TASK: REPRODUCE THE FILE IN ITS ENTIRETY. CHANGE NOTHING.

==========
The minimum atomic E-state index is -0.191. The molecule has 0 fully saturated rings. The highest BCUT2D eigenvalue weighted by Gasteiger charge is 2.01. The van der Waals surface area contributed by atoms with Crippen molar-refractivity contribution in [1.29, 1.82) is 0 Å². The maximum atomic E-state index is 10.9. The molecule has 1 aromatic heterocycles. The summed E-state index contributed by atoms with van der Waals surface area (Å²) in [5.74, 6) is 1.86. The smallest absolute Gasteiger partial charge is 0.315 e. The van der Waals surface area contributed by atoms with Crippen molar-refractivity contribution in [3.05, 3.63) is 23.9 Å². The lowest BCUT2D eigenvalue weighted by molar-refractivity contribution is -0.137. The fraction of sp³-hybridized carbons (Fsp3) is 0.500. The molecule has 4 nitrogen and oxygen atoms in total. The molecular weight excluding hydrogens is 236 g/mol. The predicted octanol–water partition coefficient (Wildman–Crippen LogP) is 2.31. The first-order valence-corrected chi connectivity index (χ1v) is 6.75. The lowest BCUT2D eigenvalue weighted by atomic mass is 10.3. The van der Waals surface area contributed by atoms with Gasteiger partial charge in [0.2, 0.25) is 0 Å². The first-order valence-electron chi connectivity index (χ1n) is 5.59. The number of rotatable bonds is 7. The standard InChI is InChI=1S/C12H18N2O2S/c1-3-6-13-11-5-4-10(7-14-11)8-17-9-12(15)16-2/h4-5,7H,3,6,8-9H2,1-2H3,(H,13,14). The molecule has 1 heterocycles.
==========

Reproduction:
The minimum atomic E-state index is -0.191. The molecule has 0 fully saturated rings. The highest BCUT2D eigenvalue weighted by Gasteiger charge is 2.01. The van der Waals surface area contributed by atoms with Crippen molar-refractivity contribution in [1.29, 1.82) is 0 Å². The maximum atomic E-state index is 10.9. The molecule has 1 aromatic heterocycles. The summed E-state index contributed by atoms with van der Waals surface area (Å²) in [5.74, 6) is 1.86. The smallest absolute Gasteiger partial charge is 0.315 e. The van der Waals surface area contributed by atoms with Crippen molar-refractivity contribution in [3.05, 3.63) is 23.9 Å². The lowest BCUT2D eigenvalue weighted by molar-refractivity contribution is -0.137. The fraction of sp³-hybridized carbons (Fsp3) is 0.500. The molecule has 4 nitrogen and oxygen atoms in total. The molecular weight excluding hydrogens is 236 g/mol. The predicted octanol–water partition coefficient (Wildman–Crippen LogP) is 2.31. The first-order valence-corrected chi connectivity index (χ1v) is 6.75. The lowest BCUT2D eigenvalue weighted by atomic mass is 10.3. The van der Waals surface area contributed by atoms with Gasteiger partial charge in [0.2, 0.25) is 0 Å². The first-order valence-electron chi connectivity index (χ1n) is 5.59. The number of rotatable bonds is 7. The standard InChI is InChI=1S/C12H18N2O2S/c1-3-6-13-11-5-4-10(7-14-11)8-17-9-12(15)16-2/h4-5,7H,3,6,8-9H2,1-2H3,(H,13,14). The molecule has 1 heterocycles.